Wallabies banking on Brisbane boost?
September 1, 2009
Australia's Matt Giteau dives in to score a try during the Wallabies' 49-0 victory over the Springboks in Brisbane in 2006 © Getty Images
Australia entertain South Africa at the Suncorp Stadium in Brisbane on Saturday in the 71st meeting of the two sides.
The Springboks hold the historical advantage over the Wallabies with 43 victories to their rivals' 26 since their first meeting in Sydney in 1921 - won 25-10 by the visitors. The only draw between the two sides came in Perth in 2001 while South Africa recorded the most recent victory with a 32-25 success in their Tri-Nations clash at the Subiaco Oval last week.
Prior to South Africa's readmission to international sport in 1992, Australia had won just seven of the 31 matches played. The scoreboard stands 19 wins each, along with the draw, in the time since then. South Africa have prevailed only four times on Australian soil since 1992; and just three times in the 16 matches of the Tri-Nations era, which kicked off in 1996.
South Africa has won ten of their last 11 Tests since losing 15-27 at home to Australia in Durban last year. The only defeat sustained since was a 9-28 reverse against the British & Irish Lions in the 'dead' third rubber of that series, when the Boks fielded a much changed side from that which had won the two earlier Tests.
Since 2000, the countries have also competed for the Nelson Mandela Challenge Plate - named after South Africa's first post-apartheid president, Nelson Mandela. South Africa reclaimed the trophy for the first time since 2005 with victory over their rivals last weekend.
The two sides have clashed in Brisbane on nine previous occasions with Australia claiming seven victories to South Africa's two. At the Suncorp Stadium that will play host to Saturday's clash, Australia have won the five previous matches dating back to their first meeting at the formerly-named Lang Park in 1965.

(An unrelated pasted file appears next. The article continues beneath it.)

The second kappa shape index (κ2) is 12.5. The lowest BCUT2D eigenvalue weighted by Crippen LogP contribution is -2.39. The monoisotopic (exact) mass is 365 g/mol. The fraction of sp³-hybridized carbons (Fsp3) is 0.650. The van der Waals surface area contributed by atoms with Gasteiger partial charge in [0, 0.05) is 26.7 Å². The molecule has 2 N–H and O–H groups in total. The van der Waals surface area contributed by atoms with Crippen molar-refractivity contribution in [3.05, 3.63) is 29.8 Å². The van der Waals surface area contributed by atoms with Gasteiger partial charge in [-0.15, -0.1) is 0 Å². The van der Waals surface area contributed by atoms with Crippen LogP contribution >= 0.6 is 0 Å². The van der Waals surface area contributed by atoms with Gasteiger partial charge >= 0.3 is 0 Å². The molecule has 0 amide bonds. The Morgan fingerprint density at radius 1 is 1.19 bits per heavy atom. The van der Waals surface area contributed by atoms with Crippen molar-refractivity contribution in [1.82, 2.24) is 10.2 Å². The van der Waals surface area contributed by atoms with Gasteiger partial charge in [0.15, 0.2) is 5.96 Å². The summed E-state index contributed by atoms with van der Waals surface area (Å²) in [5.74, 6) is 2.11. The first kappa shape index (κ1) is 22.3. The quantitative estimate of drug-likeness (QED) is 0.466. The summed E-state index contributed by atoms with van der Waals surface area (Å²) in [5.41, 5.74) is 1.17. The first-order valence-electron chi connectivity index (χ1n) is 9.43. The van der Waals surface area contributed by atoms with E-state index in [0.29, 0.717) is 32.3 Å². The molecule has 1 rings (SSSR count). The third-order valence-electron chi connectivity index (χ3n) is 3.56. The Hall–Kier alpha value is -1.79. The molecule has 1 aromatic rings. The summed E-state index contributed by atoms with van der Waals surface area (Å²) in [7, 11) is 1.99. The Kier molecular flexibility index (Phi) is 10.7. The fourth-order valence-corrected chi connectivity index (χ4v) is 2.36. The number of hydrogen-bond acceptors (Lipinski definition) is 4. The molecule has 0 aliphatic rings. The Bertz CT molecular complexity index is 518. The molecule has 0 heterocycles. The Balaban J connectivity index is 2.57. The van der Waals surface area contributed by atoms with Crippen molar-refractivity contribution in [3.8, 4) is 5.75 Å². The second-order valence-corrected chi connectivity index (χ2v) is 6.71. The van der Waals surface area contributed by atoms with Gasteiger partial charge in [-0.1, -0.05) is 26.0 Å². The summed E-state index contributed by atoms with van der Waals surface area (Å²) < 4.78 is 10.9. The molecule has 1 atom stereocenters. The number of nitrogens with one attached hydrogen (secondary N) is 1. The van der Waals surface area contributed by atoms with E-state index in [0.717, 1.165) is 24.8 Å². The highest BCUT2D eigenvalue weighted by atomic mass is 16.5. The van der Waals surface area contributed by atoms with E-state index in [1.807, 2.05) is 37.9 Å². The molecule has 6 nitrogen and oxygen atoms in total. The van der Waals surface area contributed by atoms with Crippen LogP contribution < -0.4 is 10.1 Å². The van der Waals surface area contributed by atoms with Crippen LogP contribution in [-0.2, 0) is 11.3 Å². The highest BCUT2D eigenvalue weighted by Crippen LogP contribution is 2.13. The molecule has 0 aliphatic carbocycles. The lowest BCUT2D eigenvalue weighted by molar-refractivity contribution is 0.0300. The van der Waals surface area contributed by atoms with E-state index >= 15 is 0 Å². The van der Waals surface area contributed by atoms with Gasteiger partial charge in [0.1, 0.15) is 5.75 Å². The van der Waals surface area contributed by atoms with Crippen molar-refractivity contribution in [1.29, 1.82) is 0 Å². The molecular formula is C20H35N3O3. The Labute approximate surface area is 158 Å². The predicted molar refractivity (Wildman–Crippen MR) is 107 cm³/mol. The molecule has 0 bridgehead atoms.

Suncorp Stadium is one of four Test venues that have been used in Brisbane. The others are Ballymore, the Brisbane Exhibition Ground and the Woollongabba Ground, which is better known as the city's venue for cricket.
At the most recent meeting between the two teams in the city, Australia won by a record 49-0 scoreline, scoring six tries in the process. Matt Giteau, who also appeared at inside centre that night and scored two tries, George Smith, Rocky Elsom and Mark Chisholm (who came off the bench and also scored a try) are Australia's only survivors from that occasion.
Wallabies skipper Stirling Mortlock holds the record for the most points scored in clashes between the sides with a personal tally of 150 points.
All-time record: South Africa won 43, Australia won 26, drawn 1
Biggest winning margin: SA: 45, 53-8 at Johannesburg, 2008; Aus: 49, 49-0 at Brisbane, 2006
Highest score: SA: 61 (61-22) at Pretoria, 1997; Aus: 49 (49-0) at Brisbane, 2006
Most tries: SA: 8 (53-8) at Johannesburg, 2008, (61-22) at Pretoria,1997, (28-3) at Johannesburg, 1961; Aus: 6 (49-0) at Brisbane, 2006
Longest winning sequence: SA: 7 (1953-1963) and (1969-1971); Aus: 4 (1999-2000)
Most points (individual) : SA: Percy Montgomery 140; Aus: Stirling Mortlock 150
Most tries (individual) : SA: 7 Breyton Paulse; NZ: 7 Stirling Mortlock
Most points in a Test: SA: 26 Jannie de Beer at Pretoria, 1997; Aus: 29 Stirling Mortlock at Melbourne, 2000
Click Here for South Africa's Test record courtesy of Statsguru
Click Here for Australia's Test record courtesy of Statsguru
Click Here for a record of all Australia v South Africa matches courtesy of Statsguru
Click Here for the Australia v South Africa record at the Suncorp Stadium courtesy of Statsguru
A preview of the 2014-15 Aviva Premiership season as we run the rule over Bath, Exeter Chiefs, Gloucester, Harlequins, Leicester Tigers and London Irish
Concussion specialist Dr Ryan Kohler warns of the dangers of pushy parents who want their kids back on the field ahead of time
ESPN looks at the forthcoming season of the Guinness PRO12 and assesses how each of the 12 teams will do
"Like the Treaty of Versailles, despite all the promises, the new Participation Agreement is certainly not the final solution." John Taylor writes